Native American communities, hard hit by the opioid crisis, seek innovative solutions

Overdoses from opioids are disproportionately affecting Native Americans, leaving communities hunting for answers. (Photo by Eric Purcell/Creative Commons)

PHOENIX – Native American advocates are seeking more funding and new ways to tackle the opioid crisis in Indian Country as overdose death rates continue to rise.

Native Americans have the second-highest death rate related to opioid use in the nation – a number that’s been on the rise for nearly two decades. In 2017, the rate hit 15.7 deaths per 100,000 people, according to the U.S. Centers for Disease Control and Prevention; only whites are dying at a higher rate – 19.4 per 100,000 people.

The crisis took center stage at a gathering last week of Native American health experts sponsored by the National Indian Health Board.

Stacy Bohlen, CEO of the board, said a number of factors have contributed to the opioid epidemic among Native Americans. One, she said, is a lack of access to basic health care and treatment when someone is suffering.

“People can’t afford to get care but can certainly afford painkillers,” she said.

Bohlen said improving the public health system for American Indians and Alaska Natives would go a long way toward preventing opioid abuse and overdoses.

“For every dollar you spend in prevention, you save $5 in provision of direct medical care,” she said.

Shervin Aazami, a policy analyst at the health board, said the opioid crisis in Indian Country has been overlooked by most Americans.

“This invisibility contributes to the lack of awareness, lack of correct funding, lack of technical assistance and resources directly to the tribes,” Aazami said, adding that such resources would allow tribes to address the problem on their own terms as sovereign nations and in more culturally appropriate ways.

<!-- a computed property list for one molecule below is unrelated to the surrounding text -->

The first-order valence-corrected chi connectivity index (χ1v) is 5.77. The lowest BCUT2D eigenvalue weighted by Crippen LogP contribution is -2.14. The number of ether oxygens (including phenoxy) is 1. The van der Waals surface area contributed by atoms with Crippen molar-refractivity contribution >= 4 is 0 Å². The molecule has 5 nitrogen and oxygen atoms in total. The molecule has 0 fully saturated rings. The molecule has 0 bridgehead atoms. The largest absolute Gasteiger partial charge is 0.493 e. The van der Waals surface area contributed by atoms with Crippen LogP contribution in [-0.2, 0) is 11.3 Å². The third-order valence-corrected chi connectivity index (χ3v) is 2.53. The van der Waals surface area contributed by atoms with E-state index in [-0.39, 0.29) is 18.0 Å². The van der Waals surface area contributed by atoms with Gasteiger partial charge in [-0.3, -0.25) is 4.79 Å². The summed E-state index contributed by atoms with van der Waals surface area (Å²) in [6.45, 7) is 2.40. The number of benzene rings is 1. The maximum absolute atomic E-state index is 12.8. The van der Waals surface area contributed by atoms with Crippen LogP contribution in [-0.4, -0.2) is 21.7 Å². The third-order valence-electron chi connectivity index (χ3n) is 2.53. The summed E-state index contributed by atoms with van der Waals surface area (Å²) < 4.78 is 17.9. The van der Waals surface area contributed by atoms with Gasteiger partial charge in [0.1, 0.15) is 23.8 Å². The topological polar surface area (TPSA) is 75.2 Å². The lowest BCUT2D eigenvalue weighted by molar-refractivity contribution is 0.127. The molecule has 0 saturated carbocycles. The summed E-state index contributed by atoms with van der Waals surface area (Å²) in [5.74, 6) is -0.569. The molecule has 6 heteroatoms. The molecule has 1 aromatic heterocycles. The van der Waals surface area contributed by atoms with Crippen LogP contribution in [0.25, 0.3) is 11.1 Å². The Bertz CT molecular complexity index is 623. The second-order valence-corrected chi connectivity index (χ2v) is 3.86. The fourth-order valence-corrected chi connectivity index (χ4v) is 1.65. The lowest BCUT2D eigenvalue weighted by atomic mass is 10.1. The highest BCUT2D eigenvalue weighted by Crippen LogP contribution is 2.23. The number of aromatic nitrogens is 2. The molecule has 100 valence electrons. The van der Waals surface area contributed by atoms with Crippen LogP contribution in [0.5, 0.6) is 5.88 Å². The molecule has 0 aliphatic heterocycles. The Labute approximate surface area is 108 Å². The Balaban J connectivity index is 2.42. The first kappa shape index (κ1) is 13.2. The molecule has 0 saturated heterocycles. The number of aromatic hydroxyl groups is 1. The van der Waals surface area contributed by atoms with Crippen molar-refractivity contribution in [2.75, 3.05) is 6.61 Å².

The federal government has distributed grant money to states to address the addiction crisis.

“However,” Aazami said, “they often neglect to allocate money towards the tribes, leaving the Native people to sit waiting.”

President Donald Trump last year signed into law opioid relief legislation that included a specific 5% set aside to ensure that some federal funding goes directly to Native organizations battling the problem. Aazami said that’s not nearly enough.

At the tribal health conference last week, Virginia Hedrick, director of policy and planning at the California Consortium for Urban Indian Health, spoke about steps communities can take to address the opioid crisis, including reducing the stigma around addiction itself as well as alternative pain management.

Hedrick’s organization plans to distribute the drug naloxone, medication that rapidly reverses the effects of an opioid overdose, into the hands of as many community members as possible. The group also is training providers at clinics to increase access to medication-assisted opioid treatment, where doctors can prescribe different medications, such as buprenorphine, that can help an individual overcome addiction.

“What I hope to accomplish is really sharing the data on how our program is effective, sharing information on putting naloxone into the hands of more community members, so that we don’t continue to lose more people to overdoses, and to reduce stigma around addiction and to reduce stigma around alternative pain managements,” Hendrick said.

Hedrick said supporting mental health services and alternative pain management systems and making insurance easier to access also could help address the crisis in Indian Country.

“It could be that an individual has suffered trauma throughout their life, and an opioid is a way to address a mental health issue,” she said. “We don’t typically see individuals who are struggling with an addiction that don’t have an underlying issue.”

Health Reporter, Phoenix